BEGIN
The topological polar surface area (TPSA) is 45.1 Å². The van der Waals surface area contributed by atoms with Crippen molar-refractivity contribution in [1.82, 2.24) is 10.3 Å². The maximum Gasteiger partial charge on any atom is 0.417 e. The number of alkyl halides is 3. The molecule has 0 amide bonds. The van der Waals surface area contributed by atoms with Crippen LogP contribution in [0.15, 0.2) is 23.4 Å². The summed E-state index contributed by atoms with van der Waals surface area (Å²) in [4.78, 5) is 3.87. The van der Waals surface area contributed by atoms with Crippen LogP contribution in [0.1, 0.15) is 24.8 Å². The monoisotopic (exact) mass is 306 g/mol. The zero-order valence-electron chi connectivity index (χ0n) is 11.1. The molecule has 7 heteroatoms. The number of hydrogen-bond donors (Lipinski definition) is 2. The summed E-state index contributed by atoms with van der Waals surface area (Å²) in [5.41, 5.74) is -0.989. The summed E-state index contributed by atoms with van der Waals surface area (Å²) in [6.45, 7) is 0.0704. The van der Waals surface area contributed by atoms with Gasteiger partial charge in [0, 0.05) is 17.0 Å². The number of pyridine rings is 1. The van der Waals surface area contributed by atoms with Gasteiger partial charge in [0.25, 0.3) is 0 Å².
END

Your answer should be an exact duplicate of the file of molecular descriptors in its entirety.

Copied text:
The topological polar surface area (TPSA) is 45.1 Å². The van der Waals surface area contributed by atoms with Crippen molar-refractivity contribution in [1.82, 2.24) is 10.3 Å². The maximum Gasteiger partial charge on any atom is 0.417 e. The number of alkyl halides is 3. The molecule has 0 amide bonds. The van der Waals surface area contributed by atoms with Crippen LogP contribution in [0.15, 0.2) is 23.4 Å². The summed E-state index contributed by atoms with van der Waals surface area (Å²) in [4.78, 5) is 3.87. The van der Waals surface area contributed by atoms with Crippen LogP contribution in [0.1, 0.15) is 24.8 Å². The monoisotopic (exact) mass is 306 g/mol. The zero-order valence-electron chi connectivity index (χ0n) is 11.1. The molecule has 7 heteroatoms. The number of hydrogen-bond donors (Lipinski definition) is 2. The summed E-state index contributed by atoms with van der Waals surface area (Å²) in [5.41, 5.74) is -0.989. The summed E-state index contributed by atoms with van der Waals surface area (Å²) in [6.45, 7) is 0.0704. The van der Waals surface area contributed by atoms with Gasteiger partial charge in [0, 0.05) is 17.0 Å². The number of pyridine rings is 1. The van der Waals surface area contributed by atoms with Gasteiger partial charge in [0.25, 0.3) is 0 Å².